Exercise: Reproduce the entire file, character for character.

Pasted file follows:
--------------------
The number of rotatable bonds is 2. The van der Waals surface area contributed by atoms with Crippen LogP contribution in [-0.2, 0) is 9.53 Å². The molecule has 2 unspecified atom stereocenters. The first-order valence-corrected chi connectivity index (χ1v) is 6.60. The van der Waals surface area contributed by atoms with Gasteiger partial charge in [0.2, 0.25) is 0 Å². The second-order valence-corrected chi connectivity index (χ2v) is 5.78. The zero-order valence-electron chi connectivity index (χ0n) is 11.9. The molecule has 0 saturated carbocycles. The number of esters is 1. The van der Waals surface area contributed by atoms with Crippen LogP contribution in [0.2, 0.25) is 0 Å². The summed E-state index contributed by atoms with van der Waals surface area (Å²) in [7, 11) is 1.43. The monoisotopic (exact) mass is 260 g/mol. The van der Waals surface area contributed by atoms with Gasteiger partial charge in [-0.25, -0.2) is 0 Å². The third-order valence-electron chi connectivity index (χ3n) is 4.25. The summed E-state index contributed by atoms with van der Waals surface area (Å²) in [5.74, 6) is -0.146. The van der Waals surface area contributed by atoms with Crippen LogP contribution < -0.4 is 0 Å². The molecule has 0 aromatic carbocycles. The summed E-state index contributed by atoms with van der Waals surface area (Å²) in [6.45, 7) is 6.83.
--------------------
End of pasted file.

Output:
The number of rotatable bonds is 2. The van der Waals surface area contributed by atoms with Crippen LogP contribution in [-0.2, 0) is 9.53 Å². The molecule has 2 unspecified atom stereocenters. The first-order valence-corrected chi connectivity index (χ1v) is 6.60. The van der Waals surface area contributed by atoms with Gasteiger partial charge in [0.2, 0.25) is 0 Å². The second-order valence-corrected chi connectivity index (χ2v) is 5.78. The zero-order valence-electron chi connectivity index (χ0n) is 11.9. The molecule has 0 saturated carbocycles. The number of esters is 1. The van der Waals surface area contributed by atoms with Crippen LogP contribution in [0.2, 0.25) is 0 Å². The summed E-state index contributed by atoms with van der Waals surface area (Å²) in [7, 11) is 1.43. The monoisotopic (exact) mass is 260 g/mol. The van der Waals surface area contributed by atoms with Gasteiger partial charge in [-0.25, -0.2) is 0 Å². The third-order valence-electron chi connectivity index (χ3n) is 4.25. The summed E-state index contributed by atoms with van der Waals surface area (Å²) in [5.74, 6) is -0.146. The van der Waals surface area contributed by atoms with Crippen LogP contribution < -0.4 is 0 Å². The molecule has 0 aromatic carbocycles. The summed E-state index contributed by atoms with van der Waals surface area (Å²) in [6.45, 7) is 6.83.